Canoe through the boreal forest tracing the legend of Grey Owl
Majestic evergreens reach into the sky on either side of the Kingsmere River as the canoe slices through the water.
It’s a journey back in time to discover the myth and mystery of Grey Owl, a British-born man named Archibald Belaney who became a well-known naturalist and author while passing himself off as aboriginal.
Grey Owl lived and worked in Prince Albert National Park in northern Saskatchewan in the 1930s. He used to travel to and from his log cabin on Ajawaan Lake through Kingsmere Lake and River.
Cliff Speer with CanoeSki Discovery Company follows Grey Owl’s path on a paddling and hiking trip that starts on the shallow river.
“It kind of runs through a fairly heavily forested area with quite large spruce trees and deciduous trees, as well as poplars, balsam poplar and aspen and birch,” said Speer.
“It’s part of the southern boreal forest and it’s quite scenic and the river’s quite narrow and quite winding and very clear. The water that comes out of Kingsmere Lake, you can see the bottom. There’s no sediment in it. It’s very, very clear. You can look right down and see the bottom as you’re paddling along.”
It’s pretty quiet too, Speer said, except for songbirds that might be heard in the spring.
The Kingsmere River has a low-water stretch of rapids and a kilometre portage to get around it. There’s a railcar-style push cart to transport loaded canoes over the portage.
But the shelter ends at the mouth of the river and “the full force of the wind” is in your face as you enter Kingsmere Lake.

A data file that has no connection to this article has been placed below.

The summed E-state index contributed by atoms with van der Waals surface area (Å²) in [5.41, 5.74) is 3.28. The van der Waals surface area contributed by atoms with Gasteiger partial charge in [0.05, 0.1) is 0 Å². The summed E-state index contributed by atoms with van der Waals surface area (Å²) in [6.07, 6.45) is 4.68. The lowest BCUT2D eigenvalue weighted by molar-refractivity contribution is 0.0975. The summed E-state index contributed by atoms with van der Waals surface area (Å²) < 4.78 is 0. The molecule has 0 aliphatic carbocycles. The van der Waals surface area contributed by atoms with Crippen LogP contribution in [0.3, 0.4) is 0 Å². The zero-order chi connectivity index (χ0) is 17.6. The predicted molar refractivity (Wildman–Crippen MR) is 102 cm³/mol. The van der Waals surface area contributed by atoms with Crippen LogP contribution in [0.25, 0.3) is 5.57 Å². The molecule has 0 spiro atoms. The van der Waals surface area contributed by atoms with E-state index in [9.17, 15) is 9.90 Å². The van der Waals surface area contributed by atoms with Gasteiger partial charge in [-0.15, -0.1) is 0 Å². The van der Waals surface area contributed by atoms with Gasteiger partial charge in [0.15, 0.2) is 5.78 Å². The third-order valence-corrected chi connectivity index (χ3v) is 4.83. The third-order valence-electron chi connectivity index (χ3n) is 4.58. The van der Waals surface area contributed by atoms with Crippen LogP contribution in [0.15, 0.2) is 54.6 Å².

“The lake is quite open and it’s quite an expanse,” said Speer, who has been a professional guide for 27 years.
“Eleven kilometres of open water, with no protection, no islands, no points really of significance ... so the north winds can blow right down the length of the lake and so you can get quite a blast down at the south end.
“The waves build up and so, yeah, it can get very dangerous.”
At the north end of the lake, there’s a six-kilometre round-trip hike to the site of Grey Owl’s log cabin.
There are actually two cabins: Grey Owl’s cabin and another cabin built up
on a bit of a hill for his wife, Anahareo, and their daughter Shirley Dawn.
The story goes that Anahareo wanted a second cabin because Grey Owl opened up the first cabin to allow young beavers to come into the one-room log structure.
Grey Owl died of pneumonia in 1938 at age 50. He’s buried near the second cabin in a small graveyard overlooking Ajawaan Lake.
Speer said some people try to do the trip over a weekend but don’t usually make it to the cabin.
“If you try and do it in a weekend and you get out on the lake and it’s just too windy to be able to make any headway, or it’s too dangerous, well, you’ve got to turn around and just go back home,” he explained.
“I’ve talked to people who’ve tried it three, four times and never made it because they tried to do it in two days and they got windbound and they couldn’t get in (to the cabin).”
Speer’s Quest for Grey Owl trip runs over four days, with camping at either end of the lake, to allow for changes in the weather.
It also makes for a more relaxing experience, he said.
“That’s really the important thing, is to give people a sense that, yeah, this can be fun if it’s being done the right way.”
Grey Owl was a British-born man named Archibald Belaney who became a well-known naturalist and author while passing himself off as aboriginal.